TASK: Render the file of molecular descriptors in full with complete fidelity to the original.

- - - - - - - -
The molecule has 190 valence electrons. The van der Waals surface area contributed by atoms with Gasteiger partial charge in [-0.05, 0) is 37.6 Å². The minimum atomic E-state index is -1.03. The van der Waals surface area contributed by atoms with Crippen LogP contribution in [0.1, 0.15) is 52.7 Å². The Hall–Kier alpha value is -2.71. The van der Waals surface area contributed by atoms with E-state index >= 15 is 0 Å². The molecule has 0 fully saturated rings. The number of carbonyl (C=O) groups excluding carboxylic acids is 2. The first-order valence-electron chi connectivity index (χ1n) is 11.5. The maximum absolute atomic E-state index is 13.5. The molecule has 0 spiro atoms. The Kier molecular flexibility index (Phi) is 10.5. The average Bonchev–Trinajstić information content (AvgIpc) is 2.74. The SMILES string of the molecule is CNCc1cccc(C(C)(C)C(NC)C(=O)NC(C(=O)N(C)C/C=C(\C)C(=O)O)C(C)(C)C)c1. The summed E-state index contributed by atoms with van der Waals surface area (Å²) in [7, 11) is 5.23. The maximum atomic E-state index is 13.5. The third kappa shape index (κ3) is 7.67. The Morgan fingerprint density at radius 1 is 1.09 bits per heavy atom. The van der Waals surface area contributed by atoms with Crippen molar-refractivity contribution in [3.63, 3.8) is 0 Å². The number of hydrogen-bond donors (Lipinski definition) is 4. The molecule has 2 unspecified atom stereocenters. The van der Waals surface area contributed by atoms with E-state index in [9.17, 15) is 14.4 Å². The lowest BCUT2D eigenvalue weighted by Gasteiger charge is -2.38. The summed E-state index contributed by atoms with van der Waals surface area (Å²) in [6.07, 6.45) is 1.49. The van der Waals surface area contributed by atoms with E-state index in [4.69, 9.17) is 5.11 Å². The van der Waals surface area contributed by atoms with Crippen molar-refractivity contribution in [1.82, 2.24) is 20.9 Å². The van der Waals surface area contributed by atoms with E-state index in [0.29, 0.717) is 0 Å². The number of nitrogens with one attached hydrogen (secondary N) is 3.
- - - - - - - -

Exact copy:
The molecule has 190 valence electrons. The van der Waals surface area contributed by atoms with Gasteiger partial charge in [-0.05, 0) is 37.6 Å². The minimum atomic E-state index is -1.03. The van der Waals surface area contributed by atoms with Crippen LogP contribution in [0.1, 0.15) is 52.7 Å². The Hall–Kier alpha value is -2.71. The van der Waals surface area contributed by atoms with E-state index >= 15 is 0 Å². The molecule has 0 fully saturated rings. The number of carbonyl (C=O) groups excluding carboxylic acids is 2. The first-order valence-electron chi connectivity index (χ1n) is 11.5. The maximum absolute atomic E-state index is 13.5. The molecule has 0 spiro atoms. The Kier molecular flexibility index (Phi) is 10.5. The average Bonchev–Trinajstić information content (AvgIpc) is 2.74. The SMILES string of the molecule is CNCc1cccc(C(C)(C)C(NC)C(=O)NC(C(=O)N(C)C/C=C(\C)C(=O)O)C(C)(C)C)c1. The summed E-state index contributed by atoms with van der Waals surface area (Å²) in [7, 11) is 5.23. The maximum atomic E-state index is 13.5. The third kappa shape index (κ3) is 7.67. The Morgan fingerprint density at radius 1 is 1.09 bits per heavy atom. The van der Waals surface area contributed by atoms with Crippen molar-refractivity contribution in [3.63, 3.8) is 0 Å². The number of hydrogen-bond donors (Lipinski definition) is 4. The molecule has 2 unspecified atom stereocenters. The van der Waals surface area contributed by atoms with E-state index in [9.17, 15) is 14.4 Å². The lowest BCUT2D eigenvalue weighted by Gasteiger charge is -2.38. The summed E-state index contributed by atoms with van der Waals surface area (Å²) in [6.07, 6.45) is 1.49. The van der Waals surface area contributed by atoms with E-state index in [4.69, 9.17) is 5.11 Å². The van der Waals surface area contributed by atoms with Crippen molar-refractivity contribution in [1.82, 2.24) is 20.9 Å². The van der Waals surface area contributed by atoms with E-state index in [0.29, 0.717) is 0 Å². The number of nitrogens with one attached hydrogen (secondary N) is 3.